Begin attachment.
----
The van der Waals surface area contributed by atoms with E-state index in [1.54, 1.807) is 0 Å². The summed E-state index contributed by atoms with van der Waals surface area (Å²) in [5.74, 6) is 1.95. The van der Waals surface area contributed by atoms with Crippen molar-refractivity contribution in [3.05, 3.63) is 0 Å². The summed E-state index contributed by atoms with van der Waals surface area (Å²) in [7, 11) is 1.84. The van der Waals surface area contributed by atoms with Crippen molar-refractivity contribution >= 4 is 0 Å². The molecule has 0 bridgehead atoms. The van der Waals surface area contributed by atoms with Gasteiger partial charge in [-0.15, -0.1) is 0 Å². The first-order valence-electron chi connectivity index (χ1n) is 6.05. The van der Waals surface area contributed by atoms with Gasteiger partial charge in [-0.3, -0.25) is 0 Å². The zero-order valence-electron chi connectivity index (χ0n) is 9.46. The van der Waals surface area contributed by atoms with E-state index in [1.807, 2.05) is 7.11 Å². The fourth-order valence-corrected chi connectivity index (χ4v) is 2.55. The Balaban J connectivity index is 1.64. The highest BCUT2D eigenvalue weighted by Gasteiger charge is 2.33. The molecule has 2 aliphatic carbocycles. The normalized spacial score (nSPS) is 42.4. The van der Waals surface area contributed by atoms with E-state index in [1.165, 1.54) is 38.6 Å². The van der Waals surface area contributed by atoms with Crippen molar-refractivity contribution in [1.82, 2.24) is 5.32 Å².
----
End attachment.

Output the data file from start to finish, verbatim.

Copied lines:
The van der Waals surface area contributed by atoms with E-state index in [1.54, 1.807) is 0 Å². The summed E-state index contributed by atoms with van der Waals surface area (Å²) in [5.74, 6) is 1.95. The van der Waals surface area contributed by atoms with Crippen molar-refractivity contribution in [3.05, 3.63) is 0 Å². The summed E-state index contributed by atoms with van der Waals surface area (Å²) in [7, 11) is 1.84. The van der Waals surface area contributed by atoms with Crippen molar-refractivity contribution >= 4 is 0 Å². The molecule has 0 bridgehead atoms. The van der Waals surface area contributed by atoms with Gasteiger partial charge in [-0.15, -0.1) is 0 Å². The first-order valence-electron chi connectivity index (χ1n) is 6.05. The van der Waals surface area contributed by atoms with Gasteiger partial charge in [-0.3, -0.25) is 0 Å². The zero-order valence-electron chi connectivity index (χ0n) is 9.46. The van der Waals surface area contributed by atoms with E-state index in [1.807, 2.05) is 7.11 Å². The fourth-order valence-corrected chi connectivity index (χ4v) is 2.55. The Balaban J connectivity index is 1.64. The highest BCUT2D eigenvalue weighted by Gasteiger charge is 2.33. The molecule has 2 aliphatic carbocycles. The normalized spacial score (nSPS) is 42.4. The van der Waals surface area contributed by atoms with E-state index in [1.165, 1.54) is 38.6 Å². The van der Waals surface area contributed by atoms with Crippen molar-refractivity contribution in [1.82, 2.24) is 5.32 Å².